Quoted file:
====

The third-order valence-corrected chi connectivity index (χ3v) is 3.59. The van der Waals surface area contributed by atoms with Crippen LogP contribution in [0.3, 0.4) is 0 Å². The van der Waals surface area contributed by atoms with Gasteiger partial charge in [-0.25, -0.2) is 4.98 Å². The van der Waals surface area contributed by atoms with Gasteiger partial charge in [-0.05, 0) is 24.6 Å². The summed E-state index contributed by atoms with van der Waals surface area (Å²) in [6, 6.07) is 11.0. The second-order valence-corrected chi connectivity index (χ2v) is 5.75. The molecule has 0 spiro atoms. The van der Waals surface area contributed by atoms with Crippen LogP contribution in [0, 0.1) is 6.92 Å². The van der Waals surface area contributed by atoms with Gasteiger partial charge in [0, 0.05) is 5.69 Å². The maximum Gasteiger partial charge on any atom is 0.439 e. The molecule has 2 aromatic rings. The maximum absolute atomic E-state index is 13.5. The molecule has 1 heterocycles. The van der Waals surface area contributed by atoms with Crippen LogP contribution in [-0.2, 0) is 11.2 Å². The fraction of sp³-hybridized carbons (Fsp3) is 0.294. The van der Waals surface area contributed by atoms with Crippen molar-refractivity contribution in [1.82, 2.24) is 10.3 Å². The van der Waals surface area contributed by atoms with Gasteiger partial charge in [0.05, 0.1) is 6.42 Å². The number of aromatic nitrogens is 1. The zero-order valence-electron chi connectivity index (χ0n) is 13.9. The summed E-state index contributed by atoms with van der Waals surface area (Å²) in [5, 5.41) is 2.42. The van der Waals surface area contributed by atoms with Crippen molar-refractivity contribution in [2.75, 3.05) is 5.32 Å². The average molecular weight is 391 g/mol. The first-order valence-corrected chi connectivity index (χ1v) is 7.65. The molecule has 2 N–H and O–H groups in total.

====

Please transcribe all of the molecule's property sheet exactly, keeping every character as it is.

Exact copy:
The third-order valence-corrected chi connectivity index (χ3v) is 3.59. The van der Waals surface area contributed by atoms with Crippen LogP contribution in [0.3, 0.4) is 0 Å². The van der Waals surface area contributed by atoms with Gasteiger partial charge in [-0.25, -0.2) is 4.98 Å². The van der Waals surface area contributed by atoms with Gasteiger partial charge in [-0.05, 0) is 24.6 Å². The summed E-state index contributed by atoms with van der Waals surface area (Å²) in [6, 6.07) is 11.0. The second-order valence-corrected chi connectivity index (χ2v) is 5.75. The molecule has 0 spiro atoms. The van der Waals surface area contributed by atoms with Crippen LogP contribution in [0, 0.1) is 6.92 Å². The van der Waals surface area contributed by atoms with Gasteiger partial charge in [0, 0.05) is 5.69 Å². The maximum Gasteiger partial charge on any atom is 0.439 e. The molecule has 2 aromatic rings. The maximum absolute atomic E-state index is 13.5. The molecule has 1 heterocycles. The van der Waals surface area contributed by atoms with Crippen LogP contribution in [-0.2, 0) is 11.2 Å². The fraction of sp³-hybridized carbons (Fsp3) is 0.294. The van der Waals surface area contributed by atoms with Crippen molar-refractivity contribution in [1.82, 2.24) is 10.3 Å². The van der Waals surface area contributed by atoms with Gasteiger partial charge in [0.05, 0.1) is 6.42 Å². The number of aromatic nitrogens is 1. The zero-order valence-electron chi connectivity index (χ0n) is 13.9. The summed E-state index contributed by atoms with van der Waals surface area (Å²) in [5, 5.41) is 2.42. The van der Waals surface area contributed by atoms with Crippen molar-refractivity contribution in [2.75, 3.05) is 5.32 Å². The average molecular weight is 391 g/mol. The first-order valence-corrected chi connectivity index (χ1v) is 7.65. The molecule has 2 N–H and O–H groups in total.